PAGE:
In an age where everyone wants to be perfect, only those willing to f*ck up will succeed.
It’s a counter-intuitive thought but that’s the nature of success—without risk, there’s no reward.
“The Subtle Art of Not Giving A Fuck” has been wildly successful because people were desperate for something real.
Instead of striving for perfection, the author encourages you to strive for greatness—and embrace each and every f*ck up along the way. I also read and reviewed the companion workbook-type book, Get Your Sh*t Together. A nice gift for your favorite entrepreneur would be the two books.
The subtitle is “short life advice from the best in the world”—and the value of learning from mentors cannot be overstated. Get inside the heads of the best business people in the world and find out what it takes to succeed in the entrepreneurial life.
When it comes to building confidence in yourself and your ambitions, few things help more than a deep understanding of the life lessons endured by some of the world’s greatest entrepreneurs.
#8 – For Persuasion: “How To Win Friends and Influence People”
This is a book that’s practically a bible to me—I used it straight out of college to navigate the business world and maximize my networking skills. It has passed the test of time and is considered by many to be one of the best entrepreneur books of all time.
>>Now they have an updated version titled, How to Win Friends and Influence People in the Digital Age.
After a long and successful entrepreneurial journey, I can absolutely affirm that this book—published in 1936—is still relevant for a reason.
From being a leader and manager to simply mastering the art of socializing, this classic book needs to be on every business owner’s reading list.
#9 and #10 – For Financing: “Money Master the Game” and “Rich Dad Poor Dad”
Tony Robbins is such a legend in the self-help world that he’s almost become a cliche. Yes, I am a big fan of his too! Whenever I am feeling discouraged or stuck I cue up Tony Robbins on my iPod/phone and take a brisk walk outside. Within an hour I am renewed and revitalized to go back and fight another entrepreneurial day.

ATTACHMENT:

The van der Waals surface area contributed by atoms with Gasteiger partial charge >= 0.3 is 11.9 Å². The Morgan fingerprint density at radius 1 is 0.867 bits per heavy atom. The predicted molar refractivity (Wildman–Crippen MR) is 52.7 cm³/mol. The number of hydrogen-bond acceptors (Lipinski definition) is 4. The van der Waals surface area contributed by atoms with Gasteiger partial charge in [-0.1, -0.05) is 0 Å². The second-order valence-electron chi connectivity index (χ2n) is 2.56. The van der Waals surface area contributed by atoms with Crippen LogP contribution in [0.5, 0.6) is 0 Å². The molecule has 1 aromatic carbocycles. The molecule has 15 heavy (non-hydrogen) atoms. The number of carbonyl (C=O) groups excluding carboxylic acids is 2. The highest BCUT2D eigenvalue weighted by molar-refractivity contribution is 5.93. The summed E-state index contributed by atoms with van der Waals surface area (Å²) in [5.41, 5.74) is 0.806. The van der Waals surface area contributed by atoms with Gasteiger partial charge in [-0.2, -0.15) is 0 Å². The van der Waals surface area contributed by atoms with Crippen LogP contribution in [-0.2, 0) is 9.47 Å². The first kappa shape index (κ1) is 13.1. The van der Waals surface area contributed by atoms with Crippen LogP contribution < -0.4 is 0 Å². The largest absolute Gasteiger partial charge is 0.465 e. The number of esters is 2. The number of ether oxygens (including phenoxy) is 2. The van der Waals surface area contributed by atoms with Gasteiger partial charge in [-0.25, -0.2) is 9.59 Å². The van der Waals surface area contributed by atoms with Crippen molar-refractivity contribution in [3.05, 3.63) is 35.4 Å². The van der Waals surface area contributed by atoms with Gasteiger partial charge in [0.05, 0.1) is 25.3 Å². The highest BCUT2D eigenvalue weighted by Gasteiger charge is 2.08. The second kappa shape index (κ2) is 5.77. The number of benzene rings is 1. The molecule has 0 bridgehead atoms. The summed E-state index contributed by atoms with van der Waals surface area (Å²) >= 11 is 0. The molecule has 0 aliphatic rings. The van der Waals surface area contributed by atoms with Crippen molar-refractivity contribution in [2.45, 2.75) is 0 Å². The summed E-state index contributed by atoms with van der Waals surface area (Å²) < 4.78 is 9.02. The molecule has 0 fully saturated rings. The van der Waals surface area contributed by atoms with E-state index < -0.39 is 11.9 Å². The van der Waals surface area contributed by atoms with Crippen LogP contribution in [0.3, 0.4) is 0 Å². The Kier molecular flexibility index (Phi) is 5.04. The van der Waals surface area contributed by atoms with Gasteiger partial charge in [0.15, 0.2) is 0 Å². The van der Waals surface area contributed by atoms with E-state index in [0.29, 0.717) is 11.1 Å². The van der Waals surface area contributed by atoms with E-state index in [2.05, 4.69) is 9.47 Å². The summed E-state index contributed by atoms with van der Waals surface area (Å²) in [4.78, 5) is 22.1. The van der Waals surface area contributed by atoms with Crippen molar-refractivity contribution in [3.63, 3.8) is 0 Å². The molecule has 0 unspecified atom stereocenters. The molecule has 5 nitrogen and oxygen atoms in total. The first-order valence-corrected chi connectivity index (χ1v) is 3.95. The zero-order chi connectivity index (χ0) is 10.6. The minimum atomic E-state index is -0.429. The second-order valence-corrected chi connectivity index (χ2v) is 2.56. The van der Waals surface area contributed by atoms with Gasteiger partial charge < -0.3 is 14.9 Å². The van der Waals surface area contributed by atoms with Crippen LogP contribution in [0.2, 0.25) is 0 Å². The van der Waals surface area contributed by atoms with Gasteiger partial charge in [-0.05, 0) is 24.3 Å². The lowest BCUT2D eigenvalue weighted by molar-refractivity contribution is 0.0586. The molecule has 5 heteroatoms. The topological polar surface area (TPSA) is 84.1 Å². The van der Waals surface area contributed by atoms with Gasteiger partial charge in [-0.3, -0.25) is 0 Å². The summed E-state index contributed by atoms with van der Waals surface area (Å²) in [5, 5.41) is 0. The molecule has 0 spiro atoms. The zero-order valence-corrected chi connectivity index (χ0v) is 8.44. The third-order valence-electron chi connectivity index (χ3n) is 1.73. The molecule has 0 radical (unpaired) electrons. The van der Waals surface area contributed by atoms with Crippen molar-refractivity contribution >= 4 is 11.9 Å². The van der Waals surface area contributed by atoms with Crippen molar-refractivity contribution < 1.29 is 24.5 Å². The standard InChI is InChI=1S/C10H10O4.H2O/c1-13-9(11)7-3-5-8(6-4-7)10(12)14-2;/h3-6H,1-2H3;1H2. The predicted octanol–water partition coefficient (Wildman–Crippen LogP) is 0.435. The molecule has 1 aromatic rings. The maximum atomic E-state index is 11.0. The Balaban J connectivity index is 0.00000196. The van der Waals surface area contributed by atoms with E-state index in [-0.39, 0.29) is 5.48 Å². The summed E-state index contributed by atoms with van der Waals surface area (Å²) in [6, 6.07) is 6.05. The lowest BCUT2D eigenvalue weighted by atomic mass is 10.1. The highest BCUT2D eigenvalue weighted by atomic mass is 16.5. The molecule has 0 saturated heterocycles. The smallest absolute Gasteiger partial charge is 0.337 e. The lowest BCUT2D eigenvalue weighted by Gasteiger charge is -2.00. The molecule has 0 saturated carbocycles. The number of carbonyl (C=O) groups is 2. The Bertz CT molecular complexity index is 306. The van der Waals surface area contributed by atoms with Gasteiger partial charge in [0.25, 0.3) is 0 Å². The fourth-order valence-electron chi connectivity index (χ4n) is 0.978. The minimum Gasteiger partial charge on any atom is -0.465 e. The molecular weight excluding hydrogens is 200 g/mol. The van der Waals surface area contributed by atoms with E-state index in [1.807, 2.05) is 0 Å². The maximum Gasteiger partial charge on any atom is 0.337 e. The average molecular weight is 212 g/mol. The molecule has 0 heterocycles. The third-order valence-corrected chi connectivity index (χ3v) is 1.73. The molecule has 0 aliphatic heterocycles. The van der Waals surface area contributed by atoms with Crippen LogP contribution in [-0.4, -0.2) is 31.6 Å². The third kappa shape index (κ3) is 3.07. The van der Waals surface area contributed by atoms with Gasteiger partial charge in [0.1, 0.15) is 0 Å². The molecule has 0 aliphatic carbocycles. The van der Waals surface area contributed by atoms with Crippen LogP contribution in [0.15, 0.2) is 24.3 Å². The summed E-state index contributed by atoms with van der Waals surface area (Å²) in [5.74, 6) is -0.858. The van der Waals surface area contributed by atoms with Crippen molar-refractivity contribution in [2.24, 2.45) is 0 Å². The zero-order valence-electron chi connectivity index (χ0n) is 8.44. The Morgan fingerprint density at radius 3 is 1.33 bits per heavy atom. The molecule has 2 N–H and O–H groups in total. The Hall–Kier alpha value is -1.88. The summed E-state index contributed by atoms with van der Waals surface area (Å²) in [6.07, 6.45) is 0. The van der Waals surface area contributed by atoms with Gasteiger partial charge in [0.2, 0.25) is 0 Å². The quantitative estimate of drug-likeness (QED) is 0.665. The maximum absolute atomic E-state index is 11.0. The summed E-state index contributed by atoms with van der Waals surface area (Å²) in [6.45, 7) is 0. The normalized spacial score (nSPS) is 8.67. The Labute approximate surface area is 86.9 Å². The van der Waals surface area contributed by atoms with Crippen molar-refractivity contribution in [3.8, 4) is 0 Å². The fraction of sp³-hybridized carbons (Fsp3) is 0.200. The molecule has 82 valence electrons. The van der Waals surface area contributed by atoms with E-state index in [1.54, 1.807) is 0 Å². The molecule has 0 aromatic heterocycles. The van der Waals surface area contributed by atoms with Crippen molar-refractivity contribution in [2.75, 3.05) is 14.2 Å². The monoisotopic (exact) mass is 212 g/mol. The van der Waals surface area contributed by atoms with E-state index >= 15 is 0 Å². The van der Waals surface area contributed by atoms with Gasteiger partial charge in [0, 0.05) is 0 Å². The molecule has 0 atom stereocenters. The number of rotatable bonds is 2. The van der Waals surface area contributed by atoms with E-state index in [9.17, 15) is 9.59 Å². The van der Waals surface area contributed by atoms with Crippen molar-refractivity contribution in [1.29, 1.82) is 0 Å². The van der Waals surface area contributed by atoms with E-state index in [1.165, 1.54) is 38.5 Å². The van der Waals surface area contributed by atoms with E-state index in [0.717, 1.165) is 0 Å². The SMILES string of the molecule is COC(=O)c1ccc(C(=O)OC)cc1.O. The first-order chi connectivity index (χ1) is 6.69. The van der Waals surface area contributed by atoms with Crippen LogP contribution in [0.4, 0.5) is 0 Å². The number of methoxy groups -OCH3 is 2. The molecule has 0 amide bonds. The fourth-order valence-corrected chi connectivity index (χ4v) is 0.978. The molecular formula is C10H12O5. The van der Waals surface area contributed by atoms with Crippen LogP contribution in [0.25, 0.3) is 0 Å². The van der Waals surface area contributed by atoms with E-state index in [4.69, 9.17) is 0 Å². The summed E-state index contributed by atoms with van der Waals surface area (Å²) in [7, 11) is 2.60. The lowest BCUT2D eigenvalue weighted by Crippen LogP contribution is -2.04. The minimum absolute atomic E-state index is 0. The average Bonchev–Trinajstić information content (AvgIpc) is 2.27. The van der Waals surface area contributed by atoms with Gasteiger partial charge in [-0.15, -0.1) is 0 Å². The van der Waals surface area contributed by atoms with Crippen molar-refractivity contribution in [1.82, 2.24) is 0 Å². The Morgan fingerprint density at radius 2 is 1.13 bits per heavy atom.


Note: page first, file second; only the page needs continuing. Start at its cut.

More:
But as they say, cliches become cliches because they rang true yesterday.
Tony Robbins’ “Money Master The Game” is an instant, timeless classic revealing the “7 Simple Steps to Financial Freedom.”
Describing how “Business success is 80% psychology and 20% mechanics”, Tony takes you on a clear and condensed journey you cannot miss.
Also in the finance category is “Rich Dad Poor Dad” where you’ll learn “what the rich teach their kids about money—that the poor and middle class do not!”
This is another classic that teaches you the secrets of investments that were left out of your grade school education.
#11 – For Negotiating: “Never Split The Difference: Negotiating As If Your Life Depended On It”
In this radical take on negotiating, Chris Voss offers a detailed and arguably extreme approach—as if your life depended on it.
The essential lesson? Every negotiation is technically a compromise, but it you want to get good at negotiating, you need to stop compromising.
Obviously, there’s a time and place for compromise, but in the business world, compromise is technically a failure, especially in those million-dollar negotiation deals.
#12 – For Product Development: “Hooked: How To Build Habit-Forming Products”
The Hook Model: it’s Nir Eyal’s simple yet powerful technique for creating products that people love—dare I say—are addicted to.
Simply put, the most successful products and services out there are often addictive—addictive to play, consume, or share with others.
By employing these strategies, you can get closer to inventing and creating the next viral hit or revolutionary business idea.
#13 – For Sales: “Influence: The Psychology of Persuasion”
In this classic by Robert Cialdini, you’ll learn about the proven, researched methods for influencing other people.
This is not manipulation or deception. Instead, it’s a clear walkthrough of what people want, don’t want, and how to persuade them based on their own values.
Marketing can sometimes feel a bit dirty, but the genius of Cialdini, a Ph.D. and truly credible source, is that his marketing tips are grounded in an understanding of positive human psychology.